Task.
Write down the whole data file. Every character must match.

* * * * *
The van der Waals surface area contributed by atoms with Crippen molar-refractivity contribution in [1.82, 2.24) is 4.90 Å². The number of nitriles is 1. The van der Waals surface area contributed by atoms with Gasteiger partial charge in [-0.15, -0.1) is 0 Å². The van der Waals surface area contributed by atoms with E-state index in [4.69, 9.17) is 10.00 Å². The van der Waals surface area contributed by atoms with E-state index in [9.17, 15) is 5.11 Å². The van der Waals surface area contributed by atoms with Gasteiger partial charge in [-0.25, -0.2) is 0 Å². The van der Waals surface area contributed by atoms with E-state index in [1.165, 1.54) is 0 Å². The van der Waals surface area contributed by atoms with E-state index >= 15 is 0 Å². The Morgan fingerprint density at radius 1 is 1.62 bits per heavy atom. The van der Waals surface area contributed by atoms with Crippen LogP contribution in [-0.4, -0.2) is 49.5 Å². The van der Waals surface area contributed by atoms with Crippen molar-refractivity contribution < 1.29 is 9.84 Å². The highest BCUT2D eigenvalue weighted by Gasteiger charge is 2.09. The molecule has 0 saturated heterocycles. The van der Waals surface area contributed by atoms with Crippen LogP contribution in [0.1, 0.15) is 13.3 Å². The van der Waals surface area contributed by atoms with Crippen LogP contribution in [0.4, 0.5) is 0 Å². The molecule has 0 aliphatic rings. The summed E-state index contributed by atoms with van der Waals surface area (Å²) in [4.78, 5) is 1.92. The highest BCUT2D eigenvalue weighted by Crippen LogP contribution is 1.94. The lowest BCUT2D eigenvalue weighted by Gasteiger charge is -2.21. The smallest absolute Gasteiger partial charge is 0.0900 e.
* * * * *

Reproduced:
The van der Waals surface area contributed by atoms with Crippen molar-refractivity contribution in [1.82, 2.24) is 4.90 Å². The number of nitriles is 1. The van der Waals surface area contributed by atoms with Gasteiger partial charge in [-0.15, -0.1) is 0 Å². The van der Waals surface area contributed by atoms with E-state index in [4.69, 9.17) is 10.00 Å². The van der Waals surface area contributed by atoms with E-state index in [9.17, 15) is 5.11 Å². The van der Waals surface area contributed by atoms with Gasteiger partial charge in [-0.25, -0.2) is 0 Å². The van der Waals surface area contributed by atoms with E-state index in [1.165, 1.54) is 0 Å². The van der Waals surface area contributed by atoms with E-state index >= 15 is 0 Å². The Morgan fingerprint density at radius 1 is 1.62 bits per heavy atom. The van der Waals surface area contributed by atoms with Crippen LogP contribution in [-0.4, -0.2) is 49.5 Å². The van der Waals surface area contributed by atoms with Crippen molar-refractivity contribution < 1.29 is 9.84 Å². The highest BCUT2D eigenvalue weighted by Gasteiger charge is 2.09. The molecule has 0 saturated heterocycles. The van der Waals surface area contributed by atoms with Crippen LogP contribution in [0.1, 0.15) is 13.3 Å². The van der Waals surface area contributed by atoms with Crippen LogP contribution in [0.4, 0.5) is 0 Å². The molecule has 0 aliphatic rings. The summed E-state index contributed by atoms with van der Waals surface area (Å²) in [4.78, 5) is 1.92. The highest BCUT2D eigenvalue weighted by Crippen LogP contribution is 1.94. The lowest BCUT2D eigenvalue weighted by Gasteiger charge is -2.21. The smallest absolute Gasteiger partial charge is 0.0900 e.